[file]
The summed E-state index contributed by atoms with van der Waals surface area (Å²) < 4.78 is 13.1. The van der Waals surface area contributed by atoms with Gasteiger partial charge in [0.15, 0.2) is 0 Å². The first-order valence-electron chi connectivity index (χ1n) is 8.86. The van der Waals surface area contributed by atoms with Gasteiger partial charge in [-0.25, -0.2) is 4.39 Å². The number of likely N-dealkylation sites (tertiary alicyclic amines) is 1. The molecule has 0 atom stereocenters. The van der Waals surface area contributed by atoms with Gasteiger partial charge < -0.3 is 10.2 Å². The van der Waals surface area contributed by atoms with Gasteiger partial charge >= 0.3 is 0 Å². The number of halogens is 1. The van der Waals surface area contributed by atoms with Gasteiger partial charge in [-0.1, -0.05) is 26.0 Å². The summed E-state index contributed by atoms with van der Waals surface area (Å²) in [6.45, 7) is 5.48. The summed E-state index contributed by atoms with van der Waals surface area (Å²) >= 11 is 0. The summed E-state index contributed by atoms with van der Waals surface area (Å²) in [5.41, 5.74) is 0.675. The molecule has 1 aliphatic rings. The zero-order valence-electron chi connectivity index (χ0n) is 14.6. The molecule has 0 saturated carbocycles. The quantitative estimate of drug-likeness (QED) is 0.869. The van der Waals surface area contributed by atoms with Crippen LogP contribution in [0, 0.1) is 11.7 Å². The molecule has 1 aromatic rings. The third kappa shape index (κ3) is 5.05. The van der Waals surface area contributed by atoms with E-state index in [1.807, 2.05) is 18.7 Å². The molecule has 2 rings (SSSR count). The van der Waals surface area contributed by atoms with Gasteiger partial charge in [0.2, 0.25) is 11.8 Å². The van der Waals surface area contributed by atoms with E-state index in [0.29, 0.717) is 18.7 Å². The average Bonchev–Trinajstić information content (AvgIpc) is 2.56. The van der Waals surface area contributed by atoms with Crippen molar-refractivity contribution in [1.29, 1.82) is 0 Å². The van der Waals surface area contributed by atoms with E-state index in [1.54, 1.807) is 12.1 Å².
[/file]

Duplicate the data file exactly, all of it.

The summed E-state index contributed by atoms with van der Waals surface area (Å²) < 4.78 is 13.1. The van der Waals surface area contributed by atoms with Gasteiger partial charge in [0.15, 0.2) is 0 Å². The first-order valence-electron chi connectivity index (χ1n) is 8.86. The van der Waals surface area contributed by atoms with Gasteiger partial charge in [-0.25, -0.2) is 4.39 Å². The number of likely N-dealkylation sites (tertiary alicyclic amines) is 1. The molecule has 0 atom stereocenters. The van der Waals surface area contributed by atoms with Gasteiger partial charge < -0.3 is 10.2 Å². The van der Waals surface area contributed by atoms with Gasteiger partial charge >= 0.3 is 0 Å². The number of halogens is 1. The van der Waals surface area contributed by atoms with Gasteiger partial charge in [-0.1, -0.05) is 26.0 Å². The summed E-state index contributed by atoms with van der Waals surface area (Å²) in [6.45, 7) is 5.48. The summed E-state index contributed by atoms with van der Waals surface area (Å²) >= 11 is 0. The summed E-state index contributed by atoms with van der Waals surface area (Å²) in [5.41, 5.74) is 0.675. The molecule has 1 aliphatic rings. The zero-order valence-electron chi connectivity index (χ0n) is 14.6. The molecule has 0 saturated carbocycles. The quantitative estimate of drug-likeness (QED) is 0.869. The van der Waals surface area contributed by atoms with Crippen LogP contribution in [0, 0.1) is 11.7 Å². The molecule has 1 aromatic rings. The third kappa shape index (κ3) is 5.05. The van der Waals surface area contributed by atoms with E-state index in [1.807, 2.05) is 18.7 Å². The molecule has 2 rings (SSSR count). The van der Waals surface area contributed by atoms with Gasteiger partial charge in [0.2, 0.25) is 11.8 Å². The van der Waals surface area contributed by atoms with E-state index in [0.29, 0.717) is 18.7 Å². The average Bonchev–Trinajstić information content (AvgIpc) is 2.56. The van der Waals surface area contributed by atoms with Crippen molar-refractivity contribution in [1.29, 1.82) is 0 Å². The van der Waals surface area contributed by atoms with E-state index in [1.54, 1.807) is 12.1 Å².